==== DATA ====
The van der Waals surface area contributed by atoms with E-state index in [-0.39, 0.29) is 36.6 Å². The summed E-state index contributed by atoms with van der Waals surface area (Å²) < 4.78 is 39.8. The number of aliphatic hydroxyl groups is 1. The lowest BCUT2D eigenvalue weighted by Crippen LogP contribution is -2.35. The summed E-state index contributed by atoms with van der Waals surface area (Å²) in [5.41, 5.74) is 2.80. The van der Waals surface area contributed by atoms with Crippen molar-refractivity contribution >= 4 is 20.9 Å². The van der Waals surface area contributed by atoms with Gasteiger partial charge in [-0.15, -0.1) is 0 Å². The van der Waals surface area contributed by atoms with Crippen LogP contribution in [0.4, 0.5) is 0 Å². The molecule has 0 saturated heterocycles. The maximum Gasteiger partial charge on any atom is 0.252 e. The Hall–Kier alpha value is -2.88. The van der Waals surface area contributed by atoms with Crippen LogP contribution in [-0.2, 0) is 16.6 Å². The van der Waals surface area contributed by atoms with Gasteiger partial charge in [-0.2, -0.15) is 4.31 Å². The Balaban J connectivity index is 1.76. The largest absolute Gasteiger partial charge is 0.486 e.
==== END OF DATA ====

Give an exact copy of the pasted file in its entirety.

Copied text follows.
The van der Waals surface area contributed by atoms with E-state index in [-0.39, 0.29) is 36.6 Å². The summed E-state index contributed by atoms with van der Waals surface area (Å²) < 4.78 is 39.8. The number of aliphatic hydroxyl groups is 1. The lowest BCUT2D eigenvalue weighted by Crippen LogP contribution is -2.35. The summed E-state index contributed by atoms with van der Waals surface area (Å²) in [5.41, 5.74) is 2.80. The van der Waals surface area contributed by atoms with Crippen molar-refractivity contribution >= 4 is 20.9 Å². The van der Waals surface area contributed by atoms with Gasteiger partial charge in [-0.15, -0.1) is 0 Å². The van der Waals surface area contributed by atoms with Crippen LogP contribution in [0.4, 0.5) is 0 Å². The molecule has 0 saturated heterocycles. The maximum Gasteiger partial charge on any atom is 0.252 e. The Hall–Kier alpha value is -2.88. The van der Waals surface area contributed by atoms with Crippen LogP contribution in [-0.2, 0) is 16.6 Å². The van der Waals surface area contributed by atoms with Gasteiger partial charge in [-0.2, -0.15) is 4.31 Å². The Balaban J connectivity index is 1.76. The largest absolute Gasteiger partial charge is 0.486 e.